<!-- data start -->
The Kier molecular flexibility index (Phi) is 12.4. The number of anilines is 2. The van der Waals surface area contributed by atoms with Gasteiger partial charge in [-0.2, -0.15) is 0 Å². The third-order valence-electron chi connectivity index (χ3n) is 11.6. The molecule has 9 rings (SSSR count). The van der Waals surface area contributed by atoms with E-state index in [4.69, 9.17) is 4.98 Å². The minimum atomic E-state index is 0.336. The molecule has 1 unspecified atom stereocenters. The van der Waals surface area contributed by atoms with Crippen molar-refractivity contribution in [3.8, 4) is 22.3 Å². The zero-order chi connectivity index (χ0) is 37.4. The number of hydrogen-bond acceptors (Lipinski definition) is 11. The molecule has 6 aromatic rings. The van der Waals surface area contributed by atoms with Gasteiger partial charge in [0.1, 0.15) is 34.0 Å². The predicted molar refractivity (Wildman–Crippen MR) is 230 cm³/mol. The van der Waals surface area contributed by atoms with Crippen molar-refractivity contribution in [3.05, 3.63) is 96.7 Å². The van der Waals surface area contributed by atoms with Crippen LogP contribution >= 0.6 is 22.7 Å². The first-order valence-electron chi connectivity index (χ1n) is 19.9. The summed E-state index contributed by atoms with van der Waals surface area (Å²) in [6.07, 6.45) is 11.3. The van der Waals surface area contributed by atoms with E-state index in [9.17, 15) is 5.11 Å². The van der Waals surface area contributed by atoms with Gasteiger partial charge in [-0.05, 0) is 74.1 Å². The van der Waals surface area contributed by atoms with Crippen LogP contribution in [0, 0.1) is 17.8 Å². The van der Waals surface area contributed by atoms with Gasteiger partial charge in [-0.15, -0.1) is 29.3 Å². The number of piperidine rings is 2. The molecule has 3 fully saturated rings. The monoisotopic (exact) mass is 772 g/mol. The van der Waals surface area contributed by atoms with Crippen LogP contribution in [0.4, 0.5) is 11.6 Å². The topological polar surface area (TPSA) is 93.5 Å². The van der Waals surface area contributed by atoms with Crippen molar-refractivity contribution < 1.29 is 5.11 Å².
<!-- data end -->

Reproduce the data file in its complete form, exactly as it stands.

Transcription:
The Kier molecular flexibility index (Phi) is 12.4. The number of anilines is 2. The van der Waals surface area contributed by atoms with Gasteiger partial charge in [-0.2, -0.15) is 0 Å². The third-order valence-electron chi connectivity index (χ3n) is 11.6. The molecule has 9 rings (SSSR count). The van der Waals surface area contributed by atoms with E-state index in [4.69, 9.17) is 4.98 Å². The minimum atomic E-state index is 0.336. The molecule has 1 unspecified atom stereocenters. The van der Waals surface area contributed by atoms with Crippen molar-refractivity contribution in [3.8, 4) is 22.3 Å². The zero-order chi connectivity index (χ0) is 37.4. The number of hydrogen-bond acceptors (Lipinski definition) is 11. The molecule has 6 aromatic rings. The van der Waals surface area contributed by atoms with Gasteiger partial charge in [0.1, 0.15) is 34.0 Å². The predicted molar refractivity (Wildman–Crippen MR) is 230 cm³/mol. The van der Waals surface area contributed by atoms with Crippen molar-refractivity contribution in [3.05, 3.63) is 96.7 Å². The van der Waals surface area contributed by atoms with Crippen LogP contribution >= 0.6 is 22.7 Å². The first-order valence-electron chi connectivity index (χ1n) is 19.9. The summed E-state index contributed by atoms with van der Waals surface area (Å²) in [6.07, 6.45) is 11.3. The van der Waals surface area contributed by atoms with E-state index in [9.17, 15) is 5.11 Å². The van der Waals surface area contributed by atoms with Gasteiger partial charge in [-0.05, 0) is 74.1 Å². The van der Waals surface area contributed by atoms with Crippen LogP contribution in [0, 0.1) is 17.8 Å². The van der Waals surface area contributed by atoms with Gasteiger partial charge in [-0.15, -0.1) is 29.3 Å². The number of piperidine rings is 2. The molecule has 3 fully saturated rings. The monoisotopic (exact) mass is 772 g/mol. The van der Waals surface area contributed by atoms with Crippen LogP contribution in [0.4, 0.5) is 11.6 Å². The topological polar surface area (TPSA) is 93.5 Å². The van der Waals surface area contributed by atoms with Crippen molar-refractivity contribution < 1.29 is 5.11 Å².